|Copenhagen interpretation: The Copenhagen interpretation is a way of understanding quantum mechanics that emphasizes the role of observation and the uncertainty principle. It states that quantum systems do not have a definite state until they are observed. See also Quantum Mechanics, Uncertainty Principle, Observation.<_____________Annotation: The above characterizations of concepts are neither definitions nor exhausting presentations of problems related to them. Instead, they are intended to give a short introduction to the contributions below. – Lexicon of Arguments. |
Hennig Genz on Copenhagen Interpretation - Dictionary of Arguments
Copenhagen interpretation/Bohr/Genz: the Copenhagen interpretation was an interpretation not as a physical, but as a logical theory.
Thesis: no object can have a certain location and speed at the same time.
>Quantum meachanics, >Uncertainty principle.
Einstein, Podolsky, Rosen/EPR/EPRVsQuantum Mechanics/Genz: it is possible to determine both the location and the speed.
Genz: today VsEPR: the EPR was refuted by Bell.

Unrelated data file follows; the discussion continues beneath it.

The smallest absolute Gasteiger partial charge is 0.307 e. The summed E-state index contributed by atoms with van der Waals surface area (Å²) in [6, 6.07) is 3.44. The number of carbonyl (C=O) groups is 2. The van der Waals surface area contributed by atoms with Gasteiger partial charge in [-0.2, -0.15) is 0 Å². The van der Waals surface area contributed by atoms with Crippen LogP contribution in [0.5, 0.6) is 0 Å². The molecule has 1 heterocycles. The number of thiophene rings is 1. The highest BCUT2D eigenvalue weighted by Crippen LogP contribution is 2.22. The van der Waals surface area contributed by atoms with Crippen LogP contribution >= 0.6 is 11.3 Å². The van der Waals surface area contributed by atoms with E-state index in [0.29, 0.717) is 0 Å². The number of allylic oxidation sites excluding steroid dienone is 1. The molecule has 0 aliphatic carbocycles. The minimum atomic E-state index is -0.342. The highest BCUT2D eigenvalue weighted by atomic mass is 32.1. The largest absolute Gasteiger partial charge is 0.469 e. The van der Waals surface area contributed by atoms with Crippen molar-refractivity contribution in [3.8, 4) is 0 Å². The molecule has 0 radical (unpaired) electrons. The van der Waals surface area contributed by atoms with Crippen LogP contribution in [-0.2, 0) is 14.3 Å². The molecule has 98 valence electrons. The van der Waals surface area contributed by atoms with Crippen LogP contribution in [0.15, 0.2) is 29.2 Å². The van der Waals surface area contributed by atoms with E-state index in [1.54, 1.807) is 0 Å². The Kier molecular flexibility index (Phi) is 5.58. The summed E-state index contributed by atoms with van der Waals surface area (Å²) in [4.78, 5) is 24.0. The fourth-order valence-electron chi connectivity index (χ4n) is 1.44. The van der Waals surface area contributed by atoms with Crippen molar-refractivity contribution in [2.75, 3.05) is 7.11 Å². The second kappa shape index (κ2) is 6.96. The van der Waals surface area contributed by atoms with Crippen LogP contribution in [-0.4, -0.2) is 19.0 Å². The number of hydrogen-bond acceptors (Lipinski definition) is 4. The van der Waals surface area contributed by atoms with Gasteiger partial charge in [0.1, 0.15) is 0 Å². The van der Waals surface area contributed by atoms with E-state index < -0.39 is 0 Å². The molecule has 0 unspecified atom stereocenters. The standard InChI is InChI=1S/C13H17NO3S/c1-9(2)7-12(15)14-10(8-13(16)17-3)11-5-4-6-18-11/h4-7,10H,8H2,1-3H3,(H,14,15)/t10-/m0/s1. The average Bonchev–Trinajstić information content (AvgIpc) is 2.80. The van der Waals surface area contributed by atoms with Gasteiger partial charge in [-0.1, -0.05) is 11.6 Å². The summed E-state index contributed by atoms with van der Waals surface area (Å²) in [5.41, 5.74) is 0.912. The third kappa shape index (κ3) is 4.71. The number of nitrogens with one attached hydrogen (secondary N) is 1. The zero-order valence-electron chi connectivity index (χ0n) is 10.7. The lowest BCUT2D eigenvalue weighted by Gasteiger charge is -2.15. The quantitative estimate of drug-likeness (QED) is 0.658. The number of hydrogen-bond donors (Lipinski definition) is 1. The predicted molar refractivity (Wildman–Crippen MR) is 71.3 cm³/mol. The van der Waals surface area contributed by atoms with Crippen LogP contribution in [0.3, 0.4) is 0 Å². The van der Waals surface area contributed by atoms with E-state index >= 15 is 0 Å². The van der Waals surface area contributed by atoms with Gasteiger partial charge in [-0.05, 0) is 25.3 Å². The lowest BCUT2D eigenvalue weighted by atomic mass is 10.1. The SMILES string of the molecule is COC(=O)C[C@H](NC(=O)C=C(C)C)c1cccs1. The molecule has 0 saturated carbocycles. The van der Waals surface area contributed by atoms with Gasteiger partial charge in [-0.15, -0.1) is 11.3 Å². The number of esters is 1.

EPR: supplementation of the microscope with a thought device which, at any distance from the device, determines location and speed individually and independently of each other, so to speak, by remote investigation using quantum mechanics.
Reality/EPR/Genz: thesis: if one can predict the value of a physical quantity without disturbing the observed system, then an element exists in reality that corresponds to this quantity.
GenzVs: it turned out that this is not the case._____________Explanation of symbols: Roman numerals indicate the source, arabic numerals indicate the page number. The corresponding books are indicated on the right hand side. ((s)…): Comment by the sender of the contribution. Translations: Dictionary of Arguments The note [Concept/Author], [Author1]Vs[Author2] or [Author]Vs[term] resp. "problem:"/"solution:", "old:"/"new:" and "thesis:" is an addition from the Dictionary of Arguments. If a German edition is specified, the page numbers refer to this edition.
Gedankenexperimente Weinheim 1999
Wie die Naturgesetze Wirklichkeit schaffen. Über Physik und Realität München 2002